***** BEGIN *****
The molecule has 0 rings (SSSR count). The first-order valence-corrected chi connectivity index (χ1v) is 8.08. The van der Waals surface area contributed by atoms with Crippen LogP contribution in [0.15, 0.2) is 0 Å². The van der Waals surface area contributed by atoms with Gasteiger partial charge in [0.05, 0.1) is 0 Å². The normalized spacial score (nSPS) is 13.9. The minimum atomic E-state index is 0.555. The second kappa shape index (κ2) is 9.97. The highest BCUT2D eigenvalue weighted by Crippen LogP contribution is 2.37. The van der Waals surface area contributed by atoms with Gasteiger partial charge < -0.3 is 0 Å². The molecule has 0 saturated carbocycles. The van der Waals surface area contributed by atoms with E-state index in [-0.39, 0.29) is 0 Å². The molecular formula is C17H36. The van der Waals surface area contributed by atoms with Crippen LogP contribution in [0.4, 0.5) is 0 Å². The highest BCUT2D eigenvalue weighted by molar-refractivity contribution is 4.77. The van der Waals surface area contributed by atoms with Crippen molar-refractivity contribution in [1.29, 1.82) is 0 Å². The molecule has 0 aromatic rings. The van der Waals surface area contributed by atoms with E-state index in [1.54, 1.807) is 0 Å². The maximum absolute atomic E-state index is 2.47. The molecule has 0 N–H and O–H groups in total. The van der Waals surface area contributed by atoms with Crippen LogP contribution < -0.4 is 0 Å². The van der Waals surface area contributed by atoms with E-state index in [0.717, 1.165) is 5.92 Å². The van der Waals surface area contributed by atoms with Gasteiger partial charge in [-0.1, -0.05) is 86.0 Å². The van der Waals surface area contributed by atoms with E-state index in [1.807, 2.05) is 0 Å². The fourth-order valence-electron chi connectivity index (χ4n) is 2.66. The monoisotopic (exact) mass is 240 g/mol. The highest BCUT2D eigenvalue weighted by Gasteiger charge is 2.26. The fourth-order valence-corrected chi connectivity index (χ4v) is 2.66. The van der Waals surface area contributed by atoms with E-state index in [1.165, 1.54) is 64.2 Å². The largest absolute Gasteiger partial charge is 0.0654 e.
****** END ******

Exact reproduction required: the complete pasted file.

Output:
The molecule has 0 rings (SSSR count). The first-order valence-corrected chi connectivity index (χ1v) is 8.08. The van der Waals surface area contributed by atoms with Crippen LogP contribution in [0.15, 0.2) is 0 Å². The van der Waals surface area contributed by atoms with Gasteiger partial charge in [0.05, 0.1) is 0 Å². The normalized spacial score (nSPS) is 13.9. The minimum atomic E-state index is 0.555. The second kappa shape index (κ2) is 9.97. The highest BCUT2D eigenvalue weighted by Crippen LogP contribution is 2.37. The van der Waals surface area contributed by atoms with Gasteiger partial charge < -0.3 is 0 Å². The molecule has 0 saturated carbocycles. The van der Waals surface area contributed by atoms with E-state index in [-0.39, 0.29) is 0 Å². The molecular formula is C17H36. The van der Waals surface area contributed by atoms with Crippen LogP contribution in [0.4, 0.5) is 0 Å². The highest BCUT2D eigenvalue weighted by molar-refractivity contribution is 4.77. The van der Waals surface area contributed by atoms with Crippen molar-refractivity contribution in [1.29, 1.82) is 0 Å². The molecule has 0 aromatic rings. The van der Waals surface area contributed by atoms with E-state index in [1.54, 1.807) is 0 Å². The maximum absolute atomic E-state index is 2.47. The molecule has 0 N–H and O–H groups in total. The van der Waals surface area contributed by atoms with Crippen LogP contribution < -0.4 is 0 Å². The van der Waals surface area contributed by atoms with E-state index in [0.717, 1.165) is 5.92 Å². The van der Waals surface area contributed by atoms with Gasteiger partial charge in [-0.1, -0.05) is 86.0 Å². The van der Waals surface area contributed by atoms with E-state index in [1.807, 2.05) is 0 Å². The fourth-order valence-electron chi connectivity index (χ4n) is 2.66. The monoisotopic (exact) mass is 240 g/mol. The highest BCUT2D eigenvalue weighted by Gasteiger charge is 2.26. The fourth-order valence-corrected chi connectivity index (χ4v) is 2.66. The van der Waals surface area contributed by atoms with E-state index in [1.165, 1.54) is 64.2 Å². The largest absolute Gasteiger partial charge is 0.0654 e.